Now that OFAC has opened the door for airport expansion, what will be the next destinations and at what time.
The Swiss Civil aviation office (OFAC), part of the federal office for the environment, transport, energy and communication (DETEC) has just issued their "Processus de coordination du Plan sectoriel de
l’infrastructure aéronautique (PSIA)" for Geneva airport. As many airport neighbours feared, this pushes the door wide open for the airport to continue expanding (known as meeting the demand!). This goes against the wishes of airport neighbours, communes in Geneva and Vaud and nearby France, and also the expressed desire of the Geneva State Council to stabilise the impact of night flights, and hence the area subject to unacceptable noise.
It is a logical conclusion the OFAC will, by issuing such a ruling, effectively allow the airport to fully utilise the new East Wing terminal as soon as it comes into operation. Thus, the current agreed limitation of no more than 6 aircraft at any one time using this terminal will fall by the wayside, allowing its use for up to 9 aircraft at a time. Being realistic, this agreement, negotiated some years ago, was merely a ploy to gain time and temporary peace: it was inevitable that the airport would not spend (at least) half a billion Swiss francs on a new terminal for only a limited usage.
So where is the inevitable long haul expansion likely? In an interview with the magazine l'Hebdo the airport president already talked of more connections to India and Asia, so it is interesting to look at which of their airlines have recently (this Summer) sent aircraft to Geneva.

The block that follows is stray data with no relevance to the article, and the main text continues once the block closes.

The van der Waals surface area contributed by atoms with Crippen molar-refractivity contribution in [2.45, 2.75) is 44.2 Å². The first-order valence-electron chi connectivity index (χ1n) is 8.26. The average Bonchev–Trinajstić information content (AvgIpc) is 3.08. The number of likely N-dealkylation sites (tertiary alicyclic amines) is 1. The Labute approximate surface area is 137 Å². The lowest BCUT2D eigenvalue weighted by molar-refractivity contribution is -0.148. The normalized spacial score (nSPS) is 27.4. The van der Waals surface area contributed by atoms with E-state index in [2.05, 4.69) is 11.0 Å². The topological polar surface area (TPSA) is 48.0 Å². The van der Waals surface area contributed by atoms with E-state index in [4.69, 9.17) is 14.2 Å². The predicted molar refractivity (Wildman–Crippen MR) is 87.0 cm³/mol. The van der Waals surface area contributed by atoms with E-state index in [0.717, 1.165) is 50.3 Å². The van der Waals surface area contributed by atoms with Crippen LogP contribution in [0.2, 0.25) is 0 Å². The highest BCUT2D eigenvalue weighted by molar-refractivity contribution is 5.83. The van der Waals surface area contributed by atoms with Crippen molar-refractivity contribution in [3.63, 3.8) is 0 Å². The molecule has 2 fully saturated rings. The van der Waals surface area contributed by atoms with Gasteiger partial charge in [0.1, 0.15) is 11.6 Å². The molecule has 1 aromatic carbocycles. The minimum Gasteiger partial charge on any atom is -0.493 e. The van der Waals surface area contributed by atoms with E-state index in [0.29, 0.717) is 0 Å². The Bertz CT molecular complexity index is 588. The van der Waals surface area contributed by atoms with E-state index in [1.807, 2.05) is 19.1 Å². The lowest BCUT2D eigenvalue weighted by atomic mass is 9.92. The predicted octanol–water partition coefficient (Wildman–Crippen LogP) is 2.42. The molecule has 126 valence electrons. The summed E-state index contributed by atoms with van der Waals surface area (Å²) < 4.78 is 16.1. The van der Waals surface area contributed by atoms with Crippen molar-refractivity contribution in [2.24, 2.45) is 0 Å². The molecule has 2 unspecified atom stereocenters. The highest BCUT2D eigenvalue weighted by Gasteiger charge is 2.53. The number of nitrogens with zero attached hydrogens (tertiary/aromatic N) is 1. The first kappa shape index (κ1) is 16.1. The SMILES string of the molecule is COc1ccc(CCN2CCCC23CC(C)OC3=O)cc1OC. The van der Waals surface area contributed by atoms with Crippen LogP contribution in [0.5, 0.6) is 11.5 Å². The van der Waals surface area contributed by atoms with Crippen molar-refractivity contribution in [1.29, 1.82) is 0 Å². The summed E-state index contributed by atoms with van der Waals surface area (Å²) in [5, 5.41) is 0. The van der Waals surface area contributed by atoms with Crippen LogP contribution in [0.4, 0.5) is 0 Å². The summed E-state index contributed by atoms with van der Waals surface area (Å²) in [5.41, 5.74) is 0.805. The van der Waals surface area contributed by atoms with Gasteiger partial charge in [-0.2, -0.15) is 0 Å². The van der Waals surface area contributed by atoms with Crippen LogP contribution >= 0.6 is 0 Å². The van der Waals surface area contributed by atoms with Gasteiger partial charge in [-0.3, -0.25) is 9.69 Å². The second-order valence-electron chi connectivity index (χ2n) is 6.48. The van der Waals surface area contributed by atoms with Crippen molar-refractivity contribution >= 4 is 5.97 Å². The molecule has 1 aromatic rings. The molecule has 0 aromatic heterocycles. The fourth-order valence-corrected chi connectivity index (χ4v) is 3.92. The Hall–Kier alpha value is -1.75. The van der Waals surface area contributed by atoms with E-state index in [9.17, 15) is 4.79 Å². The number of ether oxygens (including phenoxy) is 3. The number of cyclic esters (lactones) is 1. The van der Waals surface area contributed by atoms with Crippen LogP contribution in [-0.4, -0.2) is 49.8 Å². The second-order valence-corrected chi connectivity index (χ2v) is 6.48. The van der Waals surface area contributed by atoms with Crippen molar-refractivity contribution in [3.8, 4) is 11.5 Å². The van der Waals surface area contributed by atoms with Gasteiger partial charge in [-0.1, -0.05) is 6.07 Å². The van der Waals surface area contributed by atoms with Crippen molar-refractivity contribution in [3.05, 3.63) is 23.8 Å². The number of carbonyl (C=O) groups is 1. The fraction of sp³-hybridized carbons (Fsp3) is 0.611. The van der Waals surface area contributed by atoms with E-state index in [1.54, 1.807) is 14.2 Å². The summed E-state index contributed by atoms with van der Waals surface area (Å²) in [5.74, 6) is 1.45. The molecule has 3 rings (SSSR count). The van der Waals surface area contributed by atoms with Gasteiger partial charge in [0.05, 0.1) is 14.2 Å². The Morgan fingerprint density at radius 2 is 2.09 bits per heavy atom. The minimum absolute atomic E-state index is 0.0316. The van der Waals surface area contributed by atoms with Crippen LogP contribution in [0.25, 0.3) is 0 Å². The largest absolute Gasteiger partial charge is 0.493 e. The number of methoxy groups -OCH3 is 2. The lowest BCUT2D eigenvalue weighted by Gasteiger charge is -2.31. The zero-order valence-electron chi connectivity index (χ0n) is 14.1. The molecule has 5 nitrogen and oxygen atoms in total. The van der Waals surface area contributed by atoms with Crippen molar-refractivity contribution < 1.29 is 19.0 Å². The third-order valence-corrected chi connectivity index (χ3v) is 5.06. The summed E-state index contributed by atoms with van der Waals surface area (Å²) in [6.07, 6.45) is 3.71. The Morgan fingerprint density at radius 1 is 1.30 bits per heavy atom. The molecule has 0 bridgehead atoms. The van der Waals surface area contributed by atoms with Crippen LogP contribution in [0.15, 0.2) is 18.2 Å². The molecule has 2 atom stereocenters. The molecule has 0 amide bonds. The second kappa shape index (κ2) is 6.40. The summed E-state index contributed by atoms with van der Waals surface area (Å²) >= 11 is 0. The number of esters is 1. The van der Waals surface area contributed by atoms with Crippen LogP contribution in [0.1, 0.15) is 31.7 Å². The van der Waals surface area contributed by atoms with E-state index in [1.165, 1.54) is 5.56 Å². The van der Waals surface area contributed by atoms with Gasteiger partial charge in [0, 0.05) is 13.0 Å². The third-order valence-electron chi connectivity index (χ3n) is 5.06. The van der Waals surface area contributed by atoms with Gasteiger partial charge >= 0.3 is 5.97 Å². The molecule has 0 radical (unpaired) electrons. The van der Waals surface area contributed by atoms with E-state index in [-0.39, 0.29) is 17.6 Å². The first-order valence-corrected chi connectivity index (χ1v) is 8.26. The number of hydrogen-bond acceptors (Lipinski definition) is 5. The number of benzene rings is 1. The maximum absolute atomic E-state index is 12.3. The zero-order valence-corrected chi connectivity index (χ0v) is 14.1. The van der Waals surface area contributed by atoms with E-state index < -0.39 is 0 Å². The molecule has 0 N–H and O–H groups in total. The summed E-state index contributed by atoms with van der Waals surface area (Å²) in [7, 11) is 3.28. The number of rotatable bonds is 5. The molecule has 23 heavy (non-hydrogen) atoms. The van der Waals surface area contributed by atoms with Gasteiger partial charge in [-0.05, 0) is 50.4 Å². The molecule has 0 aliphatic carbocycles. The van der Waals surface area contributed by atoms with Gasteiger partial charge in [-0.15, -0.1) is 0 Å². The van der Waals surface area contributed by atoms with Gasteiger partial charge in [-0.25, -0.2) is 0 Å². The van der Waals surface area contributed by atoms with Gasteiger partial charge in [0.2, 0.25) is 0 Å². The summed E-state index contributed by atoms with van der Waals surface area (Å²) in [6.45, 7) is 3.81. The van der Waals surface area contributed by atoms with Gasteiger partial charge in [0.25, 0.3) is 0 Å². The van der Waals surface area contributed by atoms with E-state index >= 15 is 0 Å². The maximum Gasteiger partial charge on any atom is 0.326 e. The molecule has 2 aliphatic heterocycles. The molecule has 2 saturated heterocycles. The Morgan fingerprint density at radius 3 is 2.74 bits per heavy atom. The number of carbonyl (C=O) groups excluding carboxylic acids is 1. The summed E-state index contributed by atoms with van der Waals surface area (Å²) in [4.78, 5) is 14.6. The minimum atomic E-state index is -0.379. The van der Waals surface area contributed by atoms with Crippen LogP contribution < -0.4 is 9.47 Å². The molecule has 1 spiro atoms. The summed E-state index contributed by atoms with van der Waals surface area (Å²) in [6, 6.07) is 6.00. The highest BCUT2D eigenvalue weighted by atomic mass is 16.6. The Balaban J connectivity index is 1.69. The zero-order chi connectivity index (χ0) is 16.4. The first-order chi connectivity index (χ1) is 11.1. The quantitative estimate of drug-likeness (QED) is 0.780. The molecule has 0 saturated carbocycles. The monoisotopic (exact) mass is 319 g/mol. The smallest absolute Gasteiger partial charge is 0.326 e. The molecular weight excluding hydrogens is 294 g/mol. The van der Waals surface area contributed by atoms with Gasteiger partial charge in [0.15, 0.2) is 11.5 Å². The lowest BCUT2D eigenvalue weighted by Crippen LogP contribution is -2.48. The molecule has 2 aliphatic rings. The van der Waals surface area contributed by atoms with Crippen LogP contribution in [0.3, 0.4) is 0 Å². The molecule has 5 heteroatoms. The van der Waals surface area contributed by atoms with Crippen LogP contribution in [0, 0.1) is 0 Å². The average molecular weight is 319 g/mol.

From China, as well as the regular service of Air China to and from Beijing (normally the noisiest departures of the day), a Boeing 737 operated by Beijing Airlines has visited Geneva on its way to Paris Orly. From Japan, both Japan Airlines and All Nippon Airways have sent large Boeings to Geneva. As of only three days ago, 16 July 2016, the latter company sent a Boeing 777-300 from Tokyo to Geneva and then back to Tokyo. Air India has also seen one of its Boeing 747 fleet pass through Geneva.
Worse (for the airport neighbours) is the stated intention not to aim for a limitation of night noise, because this would not permit night flights to South America and South Africa. To quote from the OFAC document
Il appert également que le plafonnement de l’exposition au bruit pour les heures de la nuit (22 heures – minuit) mettrait en péril les possibilités pour développer des vols long-courriers dont les départs depuis l’Europe se font durant les heures de la nuit (vols pour l’Amérique du Sud ou l’Afrique du Sud par exemple).
This is tantamount to a declaration that the economy is much more important than the health of tens of thousands of people living around Geneva airport. As such, perhaps the DETEC (Département fédéral de l’Environnement, des Transports, de l’Energie et de la Communication) should be renamed DTECC (Department for Trashing the Environment in this Country and Canton).